Evangelical:  What Does it Mean?

Since our entry into the Evangelical Presbyterian Church (EPC) in 2015, our congregation’s middle name has been “Evangelical.” Yet, in recent years, since that time, the name “evangelical” has become a byword in the media. Politicized, maligned, and misunderstood, the meaning of the term changes according to the user. Too often in our society today, the term “evangelical” has been taken as a political designation, rather than a theological one. This is unfortunate. “Evangelical” does not mean “right-wing” or any other political designation. It does not mean that our church is aligned with one political party or another, or even that we agree with every group that has come to use the term. So what does it mean for us at Oak Island EPC?

The word “evangelical” comes from the Greek New Testament (the language in which the New Testament was written). The word for “gospel” in Greek is “evangelion,” which means, literally, “good news”, or “gospel.” At the time of the Protestant Reformation, in the 1500s, those who embraced the Reformation call to return to the Scriptures took up the name “evangelical” to describe their churches and to describe themselves. They were simply Christians, committed to the Gospel, as they saw it. In German-speaking lands, the term “Evangelische” became the standard word for “Protestant.” Thus, in Switzerland the historic “state” church there is the “Evangelical Reformed Church.” In Germany, it is the “Evangelical Reformed” or “Evangelical Lutheran” church.

In the English-speaking world, the word “Evangelical” designated those who were proponents of the Reformation as well. As time went on, however, the term took on a more nuanced meaning. As a result of the creeping theological liberalism that entered the churches beginning in the 1700s, the term began to take on the meaning of those who maintained belief in the historic Christian doctrines of the faith—including the deity of Christ, the authority of Scripture, the reality of the bodily resurrection of Jesus—as essential to Christian belief. The revivals that developed in the English-speaking world (both in Britain and in America) were thus referred to as the “evangelical awakenings” or “evangelical revivals.” “Evangelicals” were those who called for religion to be more than just custom or ritual— but also a living relationship with a living Lord Jesus Christ.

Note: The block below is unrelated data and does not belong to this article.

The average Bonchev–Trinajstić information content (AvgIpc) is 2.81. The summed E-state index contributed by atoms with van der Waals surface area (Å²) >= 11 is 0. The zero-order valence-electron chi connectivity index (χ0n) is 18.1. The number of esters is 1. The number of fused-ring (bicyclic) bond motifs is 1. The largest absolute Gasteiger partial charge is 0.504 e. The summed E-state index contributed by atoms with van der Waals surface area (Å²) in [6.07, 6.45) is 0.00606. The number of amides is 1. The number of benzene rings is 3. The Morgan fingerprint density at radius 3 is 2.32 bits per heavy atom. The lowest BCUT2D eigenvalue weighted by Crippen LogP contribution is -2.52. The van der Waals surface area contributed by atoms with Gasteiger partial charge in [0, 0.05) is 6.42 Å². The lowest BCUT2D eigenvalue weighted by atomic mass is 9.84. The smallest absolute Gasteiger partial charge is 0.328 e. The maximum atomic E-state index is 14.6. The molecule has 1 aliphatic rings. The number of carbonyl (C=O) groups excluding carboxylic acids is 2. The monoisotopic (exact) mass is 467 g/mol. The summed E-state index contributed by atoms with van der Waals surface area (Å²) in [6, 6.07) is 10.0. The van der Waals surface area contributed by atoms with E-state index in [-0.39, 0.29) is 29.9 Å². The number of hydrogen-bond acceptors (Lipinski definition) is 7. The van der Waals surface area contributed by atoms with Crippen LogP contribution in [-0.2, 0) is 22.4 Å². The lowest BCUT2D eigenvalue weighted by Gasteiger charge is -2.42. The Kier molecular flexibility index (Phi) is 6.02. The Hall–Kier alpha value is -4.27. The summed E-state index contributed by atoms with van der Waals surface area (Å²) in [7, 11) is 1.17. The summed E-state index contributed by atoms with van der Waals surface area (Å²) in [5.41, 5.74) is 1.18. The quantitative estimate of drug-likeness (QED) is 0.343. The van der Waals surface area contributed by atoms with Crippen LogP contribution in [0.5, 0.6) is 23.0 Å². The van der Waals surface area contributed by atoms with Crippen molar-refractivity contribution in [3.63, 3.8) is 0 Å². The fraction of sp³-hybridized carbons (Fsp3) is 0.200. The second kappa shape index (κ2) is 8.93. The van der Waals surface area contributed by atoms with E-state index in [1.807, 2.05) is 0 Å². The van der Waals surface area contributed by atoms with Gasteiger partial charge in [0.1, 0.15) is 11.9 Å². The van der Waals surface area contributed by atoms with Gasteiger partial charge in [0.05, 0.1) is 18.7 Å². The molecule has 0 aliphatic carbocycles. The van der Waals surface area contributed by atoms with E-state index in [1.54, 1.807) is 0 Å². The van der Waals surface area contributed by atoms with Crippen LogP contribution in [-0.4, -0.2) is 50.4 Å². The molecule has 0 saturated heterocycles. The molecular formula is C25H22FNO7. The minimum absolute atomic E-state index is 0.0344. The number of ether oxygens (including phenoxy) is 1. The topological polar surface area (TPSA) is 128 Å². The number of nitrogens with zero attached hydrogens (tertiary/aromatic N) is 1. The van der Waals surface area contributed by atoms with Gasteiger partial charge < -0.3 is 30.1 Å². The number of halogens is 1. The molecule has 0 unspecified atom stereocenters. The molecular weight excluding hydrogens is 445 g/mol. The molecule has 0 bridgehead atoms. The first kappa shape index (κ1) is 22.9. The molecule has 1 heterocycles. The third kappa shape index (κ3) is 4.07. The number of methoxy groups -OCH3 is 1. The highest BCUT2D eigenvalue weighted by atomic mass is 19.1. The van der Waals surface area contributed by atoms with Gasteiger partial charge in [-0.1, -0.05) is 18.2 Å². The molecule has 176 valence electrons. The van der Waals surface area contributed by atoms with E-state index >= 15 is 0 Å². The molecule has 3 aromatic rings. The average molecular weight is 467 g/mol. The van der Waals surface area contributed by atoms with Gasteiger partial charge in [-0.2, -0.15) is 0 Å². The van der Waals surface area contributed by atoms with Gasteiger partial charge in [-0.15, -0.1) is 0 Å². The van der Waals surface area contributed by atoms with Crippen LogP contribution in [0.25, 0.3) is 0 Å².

As we entered into twentieth century America, the word again developed a new twist. When Fundamentalism took off in the early twentieth century, the term “Evangelical” began to be used as a way of trying to distinguish hardline Fundamentalists from other conservative Protestants who showed more openness to modern science and higher learning. In recent decades, however, the term has become the media’s replacement term for “Fundamentalists”. Often, to be sure, there have been self-styled “evangelicals” who have been a real embarrassment to many of us.  But the term is often used in the media to describe any group of believers of a more “conservative” ilk, including even Mormons. That is an improper use of the word “Evangelical” by any measure.

For us in the EPC, the term is used to show our continuity with the faith of the Reformation and that we still hold to the essentials of the faith that we confess in the Creeds and in our confessional standards (like the Westminster Confession and Catechisms). It means that at Oak Island Evangelical Presbyterian Church, Gospel (evangelion) is our middle name.

September 2023